I have just come across the article on split cane bows. My father Lawrence Cocker developed the bow as an affordable bow for promising students as apposed to the cheap and non flexible cheap bows and the highly priced good bows. He patented the bows, but did not re issue the patent as he was well advanced in making them and did not mind if someone else also tried.

 

He made bows for all over the world. He never advertised, all orders were from personal recommendations..

He made bows for a full orchestra in Australia and when he died in 1982 a memorial concert was performed in Derby where all the player had Cocker instruments and bows.

 

The heads of the bows were spliced into the bamboo shaft, which were constructed in a similar way to a split cane fishing rod ( he had made his own fishing rods and this was where the idea came from). The wood he used varied, his favorite being Kingwood, which was very hard to work. Coocobola caused an allergic reaction from the dust. Another hard woods he used was Rio Rosewood.

 

He used mother of pearl dots and slides and had tried Abaloni shells,cutting and drilling out the dots until this too caused an allergic reaction.

 

All the bows were hand made throughout, the ebony frog was mounted in solid silver.

 

I am happy to provide any additional information if required.

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Lawrence Cocker made all the parts to his split cane bows, including all the parts to the frogs. He made the side and dots, the silver mounts and ferules and the thin silver lining. He made his own tools or adapted his original tools to meet the need.

His ivory tips was sourced as off cuts from a piano manufacture in Long Eaton Nottingham. His hard woods and violin woods were selected and bought at the Liverpool docks by my father and a buyer from Fletchitt and Woolacot.

My father made the bows for philantropic reasons, to provide a good bow for students, but it was the teachers and professional player who bought them When he died in 1982 he had a substantial waiting list of 2 years with many people ordering more than one bow.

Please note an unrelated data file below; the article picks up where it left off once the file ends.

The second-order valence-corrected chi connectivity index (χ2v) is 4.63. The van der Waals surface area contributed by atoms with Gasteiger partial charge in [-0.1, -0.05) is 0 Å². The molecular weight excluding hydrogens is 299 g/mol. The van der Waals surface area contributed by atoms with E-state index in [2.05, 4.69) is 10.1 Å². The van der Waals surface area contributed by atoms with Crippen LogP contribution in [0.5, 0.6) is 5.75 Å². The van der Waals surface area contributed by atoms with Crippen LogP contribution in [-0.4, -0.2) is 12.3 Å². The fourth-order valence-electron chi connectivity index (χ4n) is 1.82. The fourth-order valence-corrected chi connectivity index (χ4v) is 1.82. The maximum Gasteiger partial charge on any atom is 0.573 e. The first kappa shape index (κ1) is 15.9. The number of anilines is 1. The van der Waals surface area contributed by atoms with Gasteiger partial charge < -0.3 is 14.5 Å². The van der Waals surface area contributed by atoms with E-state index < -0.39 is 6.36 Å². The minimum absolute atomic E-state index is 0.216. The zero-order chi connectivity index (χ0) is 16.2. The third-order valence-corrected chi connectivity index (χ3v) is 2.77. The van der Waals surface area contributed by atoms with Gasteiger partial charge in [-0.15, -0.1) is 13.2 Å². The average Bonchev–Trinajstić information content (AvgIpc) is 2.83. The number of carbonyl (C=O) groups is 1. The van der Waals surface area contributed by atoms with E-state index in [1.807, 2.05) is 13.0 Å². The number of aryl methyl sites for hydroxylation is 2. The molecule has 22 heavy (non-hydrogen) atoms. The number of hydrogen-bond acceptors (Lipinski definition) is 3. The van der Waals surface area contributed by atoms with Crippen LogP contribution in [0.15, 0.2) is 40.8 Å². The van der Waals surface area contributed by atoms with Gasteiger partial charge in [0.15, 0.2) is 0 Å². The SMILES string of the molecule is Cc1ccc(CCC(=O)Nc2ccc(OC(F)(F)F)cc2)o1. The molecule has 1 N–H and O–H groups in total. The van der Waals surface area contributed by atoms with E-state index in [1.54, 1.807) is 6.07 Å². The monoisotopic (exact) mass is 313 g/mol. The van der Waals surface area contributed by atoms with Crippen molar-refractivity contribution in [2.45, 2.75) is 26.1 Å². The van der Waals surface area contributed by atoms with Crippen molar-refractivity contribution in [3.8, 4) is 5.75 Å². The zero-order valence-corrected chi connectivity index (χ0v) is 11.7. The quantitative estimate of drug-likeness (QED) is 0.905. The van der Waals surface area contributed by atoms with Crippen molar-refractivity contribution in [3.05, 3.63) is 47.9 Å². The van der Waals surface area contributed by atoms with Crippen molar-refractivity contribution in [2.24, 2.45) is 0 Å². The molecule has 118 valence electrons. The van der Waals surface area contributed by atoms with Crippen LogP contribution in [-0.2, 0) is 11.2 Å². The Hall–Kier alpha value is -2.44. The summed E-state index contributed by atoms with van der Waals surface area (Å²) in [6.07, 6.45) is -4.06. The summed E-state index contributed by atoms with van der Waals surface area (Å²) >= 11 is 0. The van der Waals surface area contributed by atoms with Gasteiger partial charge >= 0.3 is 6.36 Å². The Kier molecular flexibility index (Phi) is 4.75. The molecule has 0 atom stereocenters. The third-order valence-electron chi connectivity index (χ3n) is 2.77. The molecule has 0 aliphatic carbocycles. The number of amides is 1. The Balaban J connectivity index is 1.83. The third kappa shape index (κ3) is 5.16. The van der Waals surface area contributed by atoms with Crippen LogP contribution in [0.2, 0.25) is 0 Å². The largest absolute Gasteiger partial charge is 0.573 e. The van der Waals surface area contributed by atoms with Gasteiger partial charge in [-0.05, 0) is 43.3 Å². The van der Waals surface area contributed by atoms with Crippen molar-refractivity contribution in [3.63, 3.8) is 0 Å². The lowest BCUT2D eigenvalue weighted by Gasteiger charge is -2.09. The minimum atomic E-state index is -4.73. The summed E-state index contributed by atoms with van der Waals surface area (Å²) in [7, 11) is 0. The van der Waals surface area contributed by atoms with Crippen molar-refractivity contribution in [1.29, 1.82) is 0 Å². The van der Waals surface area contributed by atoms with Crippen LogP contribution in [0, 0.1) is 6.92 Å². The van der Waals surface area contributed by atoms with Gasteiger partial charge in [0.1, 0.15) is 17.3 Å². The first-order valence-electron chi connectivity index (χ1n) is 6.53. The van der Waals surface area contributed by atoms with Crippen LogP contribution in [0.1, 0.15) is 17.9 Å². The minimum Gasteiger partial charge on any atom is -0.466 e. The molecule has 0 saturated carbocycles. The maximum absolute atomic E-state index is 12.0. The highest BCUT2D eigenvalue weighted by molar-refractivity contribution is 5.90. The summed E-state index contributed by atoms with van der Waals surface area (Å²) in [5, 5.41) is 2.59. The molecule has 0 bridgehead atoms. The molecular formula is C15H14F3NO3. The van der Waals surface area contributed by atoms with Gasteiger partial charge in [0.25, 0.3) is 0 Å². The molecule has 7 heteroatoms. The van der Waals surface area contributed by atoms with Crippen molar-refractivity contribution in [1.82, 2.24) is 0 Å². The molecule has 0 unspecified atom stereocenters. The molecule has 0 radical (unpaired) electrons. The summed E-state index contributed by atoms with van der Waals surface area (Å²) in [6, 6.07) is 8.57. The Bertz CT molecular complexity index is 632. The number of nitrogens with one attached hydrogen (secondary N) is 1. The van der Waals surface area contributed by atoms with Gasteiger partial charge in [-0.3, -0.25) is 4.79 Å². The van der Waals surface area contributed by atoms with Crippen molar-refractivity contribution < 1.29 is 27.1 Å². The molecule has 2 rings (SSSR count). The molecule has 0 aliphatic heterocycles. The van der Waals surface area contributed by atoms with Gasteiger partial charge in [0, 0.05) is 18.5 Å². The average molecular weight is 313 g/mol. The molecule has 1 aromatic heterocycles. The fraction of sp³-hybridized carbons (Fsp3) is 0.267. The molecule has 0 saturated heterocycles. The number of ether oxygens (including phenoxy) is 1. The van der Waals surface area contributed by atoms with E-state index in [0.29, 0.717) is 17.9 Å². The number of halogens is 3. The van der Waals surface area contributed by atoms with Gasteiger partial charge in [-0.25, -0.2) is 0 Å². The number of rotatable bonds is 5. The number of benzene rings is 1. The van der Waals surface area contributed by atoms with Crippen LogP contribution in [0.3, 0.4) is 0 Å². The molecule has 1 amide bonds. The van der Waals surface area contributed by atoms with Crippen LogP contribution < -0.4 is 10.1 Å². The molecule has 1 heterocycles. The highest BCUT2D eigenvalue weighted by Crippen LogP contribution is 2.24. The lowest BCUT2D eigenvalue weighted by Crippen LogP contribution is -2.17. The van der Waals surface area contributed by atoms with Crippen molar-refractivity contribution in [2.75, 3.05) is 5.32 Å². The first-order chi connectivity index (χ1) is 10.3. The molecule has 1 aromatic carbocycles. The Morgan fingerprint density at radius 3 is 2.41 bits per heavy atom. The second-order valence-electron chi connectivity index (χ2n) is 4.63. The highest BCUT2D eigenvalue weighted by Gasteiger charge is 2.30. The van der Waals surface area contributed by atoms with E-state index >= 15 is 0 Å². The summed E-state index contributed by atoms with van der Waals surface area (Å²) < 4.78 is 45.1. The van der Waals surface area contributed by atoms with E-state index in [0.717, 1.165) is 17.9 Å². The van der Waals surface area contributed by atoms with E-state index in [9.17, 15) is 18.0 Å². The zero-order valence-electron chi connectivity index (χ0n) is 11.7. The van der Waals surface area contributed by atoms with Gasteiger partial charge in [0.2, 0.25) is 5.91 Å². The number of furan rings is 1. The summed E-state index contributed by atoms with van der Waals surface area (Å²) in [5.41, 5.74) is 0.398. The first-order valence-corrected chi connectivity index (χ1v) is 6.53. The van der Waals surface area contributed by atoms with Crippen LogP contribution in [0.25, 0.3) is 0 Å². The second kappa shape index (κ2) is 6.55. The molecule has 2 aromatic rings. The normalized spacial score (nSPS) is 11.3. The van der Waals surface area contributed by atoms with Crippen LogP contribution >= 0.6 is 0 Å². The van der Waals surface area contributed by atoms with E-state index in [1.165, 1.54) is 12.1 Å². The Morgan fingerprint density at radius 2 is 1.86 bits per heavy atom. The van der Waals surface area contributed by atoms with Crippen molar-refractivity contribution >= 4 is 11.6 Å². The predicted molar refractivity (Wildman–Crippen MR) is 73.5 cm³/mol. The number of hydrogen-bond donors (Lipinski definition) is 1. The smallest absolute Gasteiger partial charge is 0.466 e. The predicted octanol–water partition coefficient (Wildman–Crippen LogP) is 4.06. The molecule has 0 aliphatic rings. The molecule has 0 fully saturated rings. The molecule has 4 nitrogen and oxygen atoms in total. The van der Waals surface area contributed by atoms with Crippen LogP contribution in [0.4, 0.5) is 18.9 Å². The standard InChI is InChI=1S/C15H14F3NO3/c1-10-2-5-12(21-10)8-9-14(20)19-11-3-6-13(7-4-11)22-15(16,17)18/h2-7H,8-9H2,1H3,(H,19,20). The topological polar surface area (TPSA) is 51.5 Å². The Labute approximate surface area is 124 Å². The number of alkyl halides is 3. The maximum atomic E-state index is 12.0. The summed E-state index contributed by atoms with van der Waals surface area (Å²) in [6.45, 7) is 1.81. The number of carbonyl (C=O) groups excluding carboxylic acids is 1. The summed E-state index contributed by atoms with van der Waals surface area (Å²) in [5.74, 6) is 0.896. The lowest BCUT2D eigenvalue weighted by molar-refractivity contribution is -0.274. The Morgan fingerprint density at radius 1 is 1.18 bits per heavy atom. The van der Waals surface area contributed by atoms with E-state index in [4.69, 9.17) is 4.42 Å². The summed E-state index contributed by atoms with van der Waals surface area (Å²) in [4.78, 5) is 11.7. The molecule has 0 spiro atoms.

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When I was a student in the sixties, a Cocker bow was a life saver--I couldn't afford a more expensive one.  Mr. Cocker was a delight to work with--he allowed me to send him a few dollars each month until it was paid for.  Then I longed for a violin so again it was a few dollars each month for about two years until the instrument was ready.  It was a beautifully made instrument but eventually needed repairs which in those days were done for me by Joseph Kun in Ottawa.  Unfortunately, it was smashed beyond repair on its return journey to me.  I eventually traded in my bamboo bow for one of Mr.Kun.  However, I rather missed the bow so when I saw one in Brompton's auction a few years ago, I got it.  Then I began to think what I would really like would be the viola version and by luck one came up in Tarisio's New York auction and although there were other bidders, I got that one too.  I do use the viola one very often and I admire the craftmanship of both of them.  I certainly have fond memories of dealing with Mr. Cocker.

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I am planning to graft a pernambuco (or other wood) head onto the end of the bamboo stick using a Spanish luthier's scarf joint, which I have used in the past for putting angled heads on guitar necks.  It's very strong.  

attachicon.gifScarf.JPG

Just FTR, a much preferred scarf joint is obtained by the neck running through on top of the headstock,. Doing it like that enables you to disguise the joint completely, wheres the method in the picture is always going to show a somewhat unsightly joint at the top of the neck.

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I have no recollection of Cocker wanting, far less being “obsessed with”, producing anything “cheap” at all. Rather he was convinced he had introduced something technically superior. As such, one could argue the other way around regarding the noticability in an orchertra pit, with regard to the colour.

@ Ron: As far as I know, the frogs/adjusters were bought (German) ones. Mind you, that is nothing unusual. Many current bow makers (here anyway) buy their Frogs, for instance from Paulus in Röttenbach near Bubenreuth

Hi, I'm Mary  (Formerly Cocker), my father made every item on his bows, I have recently posted information about his bows which might interest you. The bows, were all made to order and he worked long and hard to fulfill his order books. The light colour was intentional, to set them apart from  conventional bows he did however, experiment with dyeing the cane but decided against it.